In my eight Africa visits since 2004 I am struck by the flurry of foreign mission groups and aid workers who fill the airplanes. Amidst this traffic in the name of “fixing” Africa, my colleague Emmanuel Katongole’s new book The Sacrifice of Africa is a powerful critique “for such a time as this.”
Emmanuel, a Ugandan, takes on three prevailing approaches: the solution of mass evangelism, the solution of political and legal transformation, and the solution of the activist humanitarian world.
Powerful stuff, yet such books often fail to offer an alternative. Not this one. The book’s climax is three chapters about the quiet revolution God is already planting under the radar screen deep in the African soil: Bishop Paride Taban and the Holy Trinity Peace Village in Sudan (“Fighting Tribalism ‘In a Small Way’”), Angelina Atyam in northern Uganda’s child abduction and violence (“The Politics of Forgiveness”), and the “rebellion of love” of Maggy Barankitse and Maison Shalom amidst Hutu-Tutsi violence in Burundi. (One of the greatest gifts of our 5-year Center for Reconciliation work with east Africans has been “discovering,” gathering, and connecting these exemplars and demonstration plots of hope).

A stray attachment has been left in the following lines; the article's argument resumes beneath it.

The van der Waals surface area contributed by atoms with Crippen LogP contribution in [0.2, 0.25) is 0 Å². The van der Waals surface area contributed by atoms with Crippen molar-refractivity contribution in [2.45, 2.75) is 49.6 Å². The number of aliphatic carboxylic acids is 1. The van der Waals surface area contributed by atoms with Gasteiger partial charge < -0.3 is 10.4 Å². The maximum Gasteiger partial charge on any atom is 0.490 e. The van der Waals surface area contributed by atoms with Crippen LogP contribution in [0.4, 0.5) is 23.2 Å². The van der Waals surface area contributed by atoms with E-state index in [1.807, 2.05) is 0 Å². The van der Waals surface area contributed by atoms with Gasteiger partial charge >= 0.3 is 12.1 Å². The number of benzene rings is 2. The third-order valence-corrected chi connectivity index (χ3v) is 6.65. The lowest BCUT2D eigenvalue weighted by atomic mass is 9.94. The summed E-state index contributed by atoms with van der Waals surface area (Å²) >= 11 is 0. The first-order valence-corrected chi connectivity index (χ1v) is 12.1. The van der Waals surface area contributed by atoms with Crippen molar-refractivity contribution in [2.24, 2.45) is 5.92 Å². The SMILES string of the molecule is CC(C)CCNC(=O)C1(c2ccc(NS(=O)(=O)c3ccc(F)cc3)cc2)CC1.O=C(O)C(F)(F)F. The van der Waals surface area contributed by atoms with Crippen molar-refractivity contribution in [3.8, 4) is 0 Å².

The Sacrifice of Africa is a clarion call to be interrupted by the “holy madness” of Taban, Atyam, and Barankitse: to abandon old formulas and dare to invent a new future, the deeper way of Jesus that is already happening and begs for us to pay attention. As Maggy says “It’s not a dream. It’s real.”
About the Author: Chris Rice is co-director of the Center for Reconciliation at Duke Divinity School. He is author of Reconciling All Things, Grace Matters, and More Than Equals. He writes regularly at the blog Reconcilers.
Also see: Books and Culture review of Emmanuel’s book
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